The enforced isolation of the last few months has been a time for taking stock. Our relationships, the nature of work, the kind of society we’d like our children to grow up in – all came up for consideration. As we explore our cities looking for signs of contactless retail life, I find myself asking about the lessons of the lockdown. Is it to stay safe and squeeze out a few more breaths at the fag end of life? Or is it a reminder to live life to the full, and to go out on song “ Non, je ne regrette rien”.
I dined recently with a friend who worries about her 87 year old father’s travel plans. He is steadfastly insistent on visiting Provence and the Mediterranean in the coming weeks. My friend worries about her father’s potential exposure to Covid 19. But she isn’t standing in his way – even if she could. She recognises that he’s keeping to his travel schedule not because he thinks he’s immortal, but precisely because he knows that he’s not.
The lesson of our collective brush with mortality is not that we should be more careful. It is the opposite. It is that we must avoid regrets. To paraphrase Erma Bombeck, “you don’t want to be one of those people on the Titanic who waved off the dessert cart!”
I’ve had a good lockdown. I ate well and drank better. I got to know my neighbours. We started a tradition of weekly cocktail soirées (socially distanced and on the street) that continues to this day. However, when restaurants were allowed to open in London, I was ready. The novelty of washing my own dishes had worn off. To break my restaurant fast I chose old favourites – places with excellent service and consistent food. Places that wouldn’t disappoint.
The Wolseley is one of those lovely high ceilinged restaurants that invoke the glamor of the inter war years. Once a showroom for the now sadly defunct Wolseley car company, it is the centrepiece of Chris Corbin and Jeremy King’s restaurant empire. The food is unexceptional but consistent – the continental brasserie style menu is of superior quality to any you will find across the channel. The waiters are nicer too. The cocktails are expertly mixed .The atmosphere is cosseting. Co-owner Chris Corbin remains a spritely presence, visiting every one of his restaurants daily, greeting customers and staff and keeping a firm hand and on the tiller.
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Gin and IT aka a sweet martini. The lighting makes the lemon oils in the drink pop. A classic cocktail – the IT stands for Italian. It combines gin and red vermouth – which are made with similar botanicals. Add the alcohol in equal parts. Stir over ice with a dash of orange bitters. Strain. Squeeze a lemon peel to release the oils and garnish. The combination of similar botanicals aged in different alcohol makes this a fabulous tasty drink with a hint of creaminess on the palate. Definitely #trythisathome . . #cocktails #cocktail #gin #gindrinks #gincocktails #drinkingathome #coronavirusdrinks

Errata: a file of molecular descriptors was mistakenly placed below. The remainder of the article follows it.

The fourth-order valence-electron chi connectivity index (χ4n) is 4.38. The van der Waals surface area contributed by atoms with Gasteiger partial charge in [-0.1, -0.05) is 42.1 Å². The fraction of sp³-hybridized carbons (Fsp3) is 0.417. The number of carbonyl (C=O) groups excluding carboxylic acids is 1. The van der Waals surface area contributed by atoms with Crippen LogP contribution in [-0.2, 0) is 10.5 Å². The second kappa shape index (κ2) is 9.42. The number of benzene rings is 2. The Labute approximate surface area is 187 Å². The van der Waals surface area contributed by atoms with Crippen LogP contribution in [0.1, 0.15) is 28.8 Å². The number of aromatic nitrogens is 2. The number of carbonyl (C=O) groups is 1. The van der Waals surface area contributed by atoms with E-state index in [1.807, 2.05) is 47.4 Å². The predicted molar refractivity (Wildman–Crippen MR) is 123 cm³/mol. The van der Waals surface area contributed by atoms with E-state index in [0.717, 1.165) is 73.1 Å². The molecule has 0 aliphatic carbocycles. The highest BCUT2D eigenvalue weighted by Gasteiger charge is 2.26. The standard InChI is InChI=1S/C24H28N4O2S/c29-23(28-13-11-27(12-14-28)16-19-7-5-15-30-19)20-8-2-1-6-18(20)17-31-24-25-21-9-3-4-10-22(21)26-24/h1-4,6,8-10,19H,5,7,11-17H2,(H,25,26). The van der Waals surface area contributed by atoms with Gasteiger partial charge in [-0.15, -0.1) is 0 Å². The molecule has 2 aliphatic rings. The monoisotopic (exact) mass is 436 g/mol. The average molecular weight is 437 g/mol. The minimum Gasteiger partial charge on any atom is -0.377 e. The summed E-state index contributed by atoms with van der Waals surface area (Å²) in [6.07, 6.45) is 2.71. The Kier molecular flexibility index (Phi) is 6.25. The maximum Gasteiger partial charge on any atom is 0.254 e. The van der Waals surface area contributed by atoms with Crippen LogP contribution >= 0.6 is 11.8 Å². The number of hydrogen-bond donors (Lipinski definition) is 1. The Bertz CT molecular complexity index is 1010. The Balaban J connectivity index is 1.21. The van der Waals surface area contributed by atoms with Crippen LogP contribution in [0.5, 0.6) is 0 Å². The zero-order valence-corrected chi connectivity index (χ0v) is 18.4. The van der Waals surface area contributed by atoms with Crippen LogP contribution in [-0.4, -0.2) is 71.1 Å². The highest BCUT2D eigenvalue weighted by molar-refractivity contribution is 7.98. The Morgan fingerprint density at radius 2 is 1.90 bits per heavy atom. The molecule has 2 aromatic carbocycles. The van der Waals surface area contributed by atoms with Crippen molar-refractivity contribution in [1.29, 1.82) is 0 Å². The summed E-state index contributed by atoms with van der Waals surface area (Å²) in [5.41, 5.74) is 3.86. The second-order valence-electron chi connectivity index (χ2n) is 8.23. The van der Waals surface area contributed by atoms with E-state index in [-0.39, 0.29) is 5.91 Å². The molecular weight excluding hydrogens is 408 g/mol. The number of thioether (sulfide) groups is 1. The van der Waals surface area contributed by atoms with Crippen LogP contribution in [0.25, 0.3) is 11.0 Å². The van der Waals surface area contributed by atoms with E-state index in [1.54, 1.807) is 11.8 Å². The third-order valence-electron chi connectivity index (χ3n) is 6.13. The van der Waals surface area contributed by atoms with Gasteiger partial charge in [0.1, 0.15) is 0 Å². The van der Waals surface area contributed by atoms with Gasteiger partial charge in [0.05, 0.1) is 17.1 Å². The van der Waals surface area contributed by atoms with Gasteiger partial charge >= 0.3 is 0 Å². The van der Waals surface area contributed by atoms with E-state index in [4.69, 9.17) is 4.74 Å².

I started with a Gin and IT, also know as a Gin and Italian or a Sweet Martini. Gin and red vermouth are made using similar botanicals. Aging the botanicals in different alcohols and then combining them creates a tasty drink with a hint of creaminess on the palate. The Wolseley’s version is spot one.
All the good stuff at the Wolseley remains unchanged. However the prices have changed and I don’t expect them to come back down. The Wolseley has upped its service charge from 12.5% to 15% in order to “support their staff”. Never mind that the government has granted it a 15% break on value added tax and that my bill was about 20% higher than I expected. I guess life just became more expensive.
At least my favourite restaurants are maintaining their standards. The dragon lady at the reception desk at China Tang politely but firmly explained to the Arabian princess in spangly shorts that the evening meal requires appropriate attire. “But these are Gucci shorts” she cried, stomping her jewel encrusted Prada sneakers. She was offered a take out menu.
The spirit of the late Sir David Tang remains alive and well at his eponymous restaurant. The chopsticks are still made of solid sterling silver, just as they were at the China Club in old Hong Kong. Waiters in starched white uniforms with highly polished brass buttons move serenely between tables topping up glasses from the champagne trolley. The service charge here has gone up just a point to 13.5%, although the bottom half of their wine list appears to have disappeared.
Prices haven’t changed at my local seafood haunt, Olivomare in Victoria. Not all their staff have made it back from furlough. Those that have, struggle to squeeze back into their work clothes. The service is a bit rusty. But the fish is superb – supremely fresh, delicately cooked, with that confident burst of spice that first drew me here. The service charge remains optional.
London is back. It’s your turn now. Support your local restaurants and pubs. They need you. And you need them.
Postscript – Lockdown Success Stories
Some retailers rose to the occasion more than others. Durex condoms ran a brilliantly opportunistic ad campaign: